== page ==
BBC Radio 3 / Wellcome Collection festival features Martin Suckling premiere
The world premiere of Martin Suckling’s String Quintet at 1pm on Sunday 15th October at the Wellcome Collection will be broadcast live on Radio 3 as part of Why Music? The Key to Memory. Martin’s quintet, alongside poetry by Frances Leviston, was commissioned by Poet in the City and Aurora Orchestra, supported by Bio Nano Consulting Ltd for the dissemination of PETMEM (piezoelectronic Transduction Memory Device), an EU Horizon 2020-funded project exploring low-voltage memory technologies.
About the collaboration, Martin writes:
‘Among the many fascinating aspects of the PETMEM project that frequently arose in conversations between Frances and myself were the strange otherworldly landscapes revealed under the scanning electron microscope, and the piezoresistive effect, where a material under sufficiently high pressure changes state from a resistor to a conductor of electricity.
There are many ways in which the idea of pressure can be translated into music – squeezing material into shorter and shorter timeframes, squashing the pitch space around a given note, increasing the density of activity – and all of these have a role to play in my quintet. In the first section, a viola melody is surrounded by a filigree tapestry of echoes and fragments and distorting mirrors across a series of compressions until all that remains of the available space is a single trill. At this point of extreme pressure, the properties of the material suddenly change: bright, gleaming, sudden bursts of sound in a highly microtonal environment.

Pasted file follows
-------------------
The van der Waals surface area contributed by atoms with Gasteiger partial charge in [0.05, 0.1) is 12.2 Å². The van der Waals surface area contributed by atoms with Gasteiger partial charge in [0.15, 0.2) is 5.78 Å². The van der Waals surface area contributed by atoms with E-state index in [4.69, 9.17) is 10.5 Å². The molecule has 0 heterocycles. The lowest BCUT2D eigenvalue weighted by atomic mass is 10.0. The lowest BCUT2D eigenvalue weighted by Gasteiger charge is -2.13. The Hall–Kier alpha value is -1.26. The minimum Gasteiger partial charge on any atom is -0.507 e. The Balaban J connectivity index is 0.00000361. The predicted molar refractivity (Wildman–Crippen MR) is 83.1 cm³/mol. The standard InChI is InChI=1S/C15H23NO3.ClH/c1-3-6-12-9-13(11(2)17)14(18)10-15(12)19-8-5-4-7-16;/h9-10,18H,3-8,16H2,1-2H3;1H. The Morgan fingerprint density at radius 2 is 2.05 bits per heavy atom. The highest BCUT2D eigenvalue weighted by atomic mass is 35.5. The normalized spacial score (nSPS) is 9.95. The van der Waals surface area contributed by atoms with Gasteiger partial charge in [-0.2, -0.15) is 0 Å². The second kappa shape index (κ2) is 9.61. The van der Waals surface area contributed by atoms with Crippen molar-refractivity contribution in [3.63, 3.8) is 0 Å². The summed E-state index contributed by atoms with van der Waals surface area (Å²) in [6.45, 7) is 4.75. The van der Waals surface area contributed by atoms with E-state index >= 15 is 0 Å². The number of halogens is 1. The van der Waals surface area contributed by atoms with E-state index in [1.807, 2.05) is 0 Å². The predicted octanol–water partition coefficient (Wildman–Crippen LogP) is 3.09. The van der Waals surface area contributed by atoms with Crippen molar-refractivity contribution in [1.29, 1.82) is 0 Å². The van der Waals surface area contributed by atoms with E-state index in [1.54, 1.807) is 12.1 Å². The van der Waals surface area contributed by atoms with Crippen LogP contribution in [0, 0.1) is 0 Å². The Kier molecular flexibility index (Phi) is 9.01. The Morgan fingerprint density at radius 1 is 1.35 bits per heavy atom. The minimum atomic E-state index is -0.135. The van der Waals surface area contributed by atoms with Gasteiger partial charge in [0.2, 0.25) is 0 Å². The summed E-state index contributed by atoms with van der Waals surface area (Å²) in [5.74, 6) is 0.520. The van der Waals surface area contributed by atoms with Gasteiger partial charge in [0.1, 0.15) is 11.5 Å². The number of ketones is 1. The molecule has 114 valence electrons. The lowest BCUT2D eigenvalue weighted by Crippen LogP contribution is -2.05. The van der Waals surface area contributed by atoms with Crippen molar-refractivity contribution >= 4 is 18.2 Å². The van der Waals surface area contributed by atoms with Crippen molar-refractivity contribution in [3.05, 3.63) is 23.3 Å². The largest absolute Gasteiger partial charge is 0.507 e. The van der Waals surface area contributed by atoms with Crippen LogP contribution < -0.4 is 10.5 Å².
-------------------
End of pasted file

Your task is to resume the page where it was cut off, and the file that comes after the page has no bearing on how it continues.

All of this is haunted by the ghost of Schubert, above all the incomparable Adagio from his String Quintet in C major. A memory of this music, perhaps my favourite piece by my favourite composer, increasingly asserts itself on the surface of my quintet until the final passages become as if hypnotised by Schubert’s harmonies, crystallising around them like frost on a fallen leaf.’
Following the success at the 2019 International Society for Contemporary Music (ISCM) – World Music Days , Thomas Simaku’s most recent work, La Leggiadra Luna for mixed choir a cappella, has been broadcast by four European radio stations.
The Royal Philharmonic Society have announced the latest members of their prestigious Emerging Composers scheme, including Robin Haigh, currently studying for a PhD at York with Martin Suckling, and Joel Järventausta, a former York undergraduate.
Back in June Martin was invited to speak about Radulescu’s seminal solo viola piece Das Andere alongside violist Garth Knox at the Spectralisms conference in IRCAM.
Praise for Music Dept students featured in BBC Proms
Following on from his specially-commissioned Radio 3 takeover to extend the Last Night of the Proms 2018, Music Department PhD student Neil Luck was invited to contribute a live set as part of 2019’s first ‘Proms at…’ event. Joined by second year undergraduate Rebecca Burden and former student James McIlwrath, Neil masterminded three pieces in an event described by the Guardian as a ‘teasing, challenging new-music bill’. Proms at …
His new work will be performed by four different ensembles in four European cities and released on CD in 2020
The objective of Discovering Young Composers of Europe (DYCE) Competition was to bring together the four regions of Europe (North, South, East, West) by inviting the composition students and alumni of all European Academies, Conservatories and Universities to submit a work.
His work will be performed by a Grammy Award-winning ensemble
Thomas Simaku’s recent work, La Leggiadra Luna for mixed choir a cappella, has been selected by the international jury for performance at the 2019 ISCM (International Society for Contemporary Music) – World Music Days, which takes place in Estonia from 2 – 10 May.